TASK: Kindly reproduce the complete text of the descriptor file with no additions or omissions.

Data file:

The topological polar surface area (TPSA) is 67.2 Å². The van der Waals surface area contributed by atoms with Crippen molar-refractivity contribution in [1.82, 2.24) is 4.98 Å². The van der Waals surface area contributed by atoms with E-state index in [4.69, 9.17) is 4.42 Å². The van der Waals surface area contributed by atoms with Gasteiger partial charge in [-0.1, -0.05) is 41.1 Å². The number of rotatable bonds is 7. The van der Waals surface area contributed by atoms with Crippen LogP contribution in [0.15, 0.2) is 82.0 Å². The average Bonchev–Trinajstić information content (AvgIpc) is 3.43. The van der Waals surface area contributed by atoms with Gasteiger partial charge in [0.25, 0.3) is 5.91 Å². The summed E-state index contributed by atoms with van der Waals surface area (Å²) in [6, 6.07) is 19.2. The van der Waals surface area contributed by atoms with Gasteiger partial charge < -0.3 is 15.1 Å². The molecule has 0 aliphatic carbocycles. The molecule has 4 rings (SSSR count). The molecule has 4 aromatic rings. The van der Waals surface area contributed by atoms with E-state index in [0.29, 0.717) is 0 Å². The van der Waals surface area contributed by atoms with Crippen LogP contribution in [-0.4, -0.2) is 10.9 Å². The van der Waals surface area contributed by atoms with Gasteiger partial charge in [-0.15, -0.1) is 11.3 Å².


The topological polar surface area (TPSA) is 67.2 Å². The van der Waals surface area contributed by atoms with Crippen molar-refractivity contribution in [1.82, 2.24) is 4.98 Å². The van der Waals surface area contributed by atoms with E-state index in [4.69, 9.17) is 4.42 Å². The van der Waals surface area contributed by atoms with Gasteiger partial charge in [-0.1, -0.05) is 41.1 Å². The number of rotatable bonds is 7. The van der Waals surface area contributed by atoms with Crippen LogP contribution in [0.15, 0.2) is 82.0 Å². The average Bonchev–Trinajstić information content (AvgIpc) is 3.43. The van der Waals surface area contributed by atoms with Gasteiger partial charge in [0.25, 0.3) is 5.91 Å². The summed E-state index contributed by atoms with van der Waals surface area (Å²) in [6, 6.07) is 19.2. The van der Waals surface area contributed by atoms with Gasteiger partial charge < -0.3 is 15.1 Å². The molecule has 0 aliphatic carbocycles. The molecule has 4 rings (SSSR count). The molecule has 4 aromatic rings. The van der Waals surface area contributed by atoms with E-state index in [0.29, 0.717) is 0 Å². The van der Waals surface area contributed by atoms with Crippen LogP contribution in [-0.4, -0.2) is 10.9 Å². The van der Waals surface area contributed by atoms with Gasteiger partial charge in [-0.15, -0.1) is 11.3 Å².